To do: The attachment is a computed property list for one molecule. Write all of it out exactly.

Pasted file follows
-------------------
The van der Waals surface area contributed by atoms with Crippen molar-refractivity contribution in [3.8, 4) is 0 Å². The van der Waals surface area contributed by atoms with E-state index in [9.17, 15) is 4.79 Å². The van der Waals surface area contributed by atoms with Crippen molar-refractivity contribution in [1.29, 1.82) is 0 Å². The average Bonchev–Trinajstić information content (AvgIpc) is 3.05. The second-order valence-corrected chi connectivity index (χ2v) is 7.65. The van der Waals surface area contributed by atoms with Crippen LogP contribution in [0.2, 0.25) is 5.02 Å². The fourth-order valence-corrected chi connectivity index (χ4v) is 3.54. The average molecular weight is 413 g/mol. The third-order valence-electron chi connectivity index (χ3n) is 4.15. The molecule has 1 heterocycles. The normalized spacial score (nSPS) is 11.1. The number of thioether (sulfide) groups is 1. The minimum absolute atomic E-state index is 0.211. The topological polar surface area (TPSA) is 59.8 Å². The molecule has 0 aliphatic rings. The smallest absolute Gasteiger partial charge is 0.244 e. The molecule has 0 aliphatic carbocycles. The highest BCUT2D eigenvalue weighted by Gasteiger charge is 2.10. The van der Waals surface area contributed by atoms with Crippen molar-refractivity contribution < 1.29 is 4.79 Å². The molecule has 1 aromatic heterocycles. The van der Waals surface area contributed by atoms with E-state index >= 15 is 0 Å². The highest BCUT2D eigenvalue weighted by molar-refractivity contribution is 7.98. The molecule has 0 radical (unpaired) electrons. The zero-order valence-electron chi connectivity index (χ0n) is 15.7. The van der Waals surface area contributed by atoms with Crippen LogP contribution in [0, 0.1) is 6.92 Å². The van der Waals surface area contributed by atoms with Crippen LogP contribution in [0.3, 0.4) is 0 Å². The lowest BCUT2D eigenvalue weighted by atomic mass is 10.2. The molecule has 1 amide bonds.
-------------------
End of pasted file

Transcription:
The van der Waals surface area contributed by atoms with Crippen molar-refractivity contribution in [3.8, 4) is 0 Å². The van der Waals surface area contributed by atoms with E-state index in [9.17, 15) is 4.79 Å². The van der Waals surface area contributed by atoms with Crippen molar-refractivity contribution in [1.29, 1.82) is 0 Å². The average Bonchev–Trinajstić information content (AvgIpc) is 3.05. The second-order valence-corrected chi connectivity index (χ2v) is 7.65. The van der Waals surface area contributed by atoms with Crippen LogP contribution in [0.2, 0.25) is 5.02 Å². The fourth-order valence-corrected chi connectivity index (χ4v) is 3.54. The average molecular weight is 413 g/mol. The third-order valence-electron chi connectivity index (χ3n) is 4.15. The molecule has 1 heterocycles. The normalized spacial score (nSPS) is 11.1. The number of thioether (sulfide) groups is 1. The minimum absolute atomic E-state index is 0.211. The topological polar surface area (TPSA) is 59.8 Å². The molecule has 0 aliphatic rings. The smallest absolute Gasteiger partial charge is 0.244 e. The molecule has 0 aliphatic carbocycles. The highest BCUT2D eigenvalue weighted by Gasteiger charge is 2.10. The van der Waals surface area contributed by atoms with Crippen molar-refractivity contribution < 1.29 is 4.79 Å². The molecule has 1 aromatic heterocycles. The van der Waals surface area contributed by atoms with E-state index >= 15 is 0 Å². The highest BCUT2D eigenvalue weighted by molar-refractivity contribution is 7.98. The molecule has 0 radical (unpaired) electrons. The zero-order valence-electron chi connectivity index (χ0n) is 15.7. The van der Waals surface area contributed by atoms with Crippen LogP contribution in [0, 0.1) is 6.92 Å². The van der Waals surface area contributed by atoms with Crippen LogP contribution in [0.3, 0.4) is 0 Å². The lowest BCUT2D eigenvalue weighted by atomic mass is 10.2. The molecule has 1 amide bonds.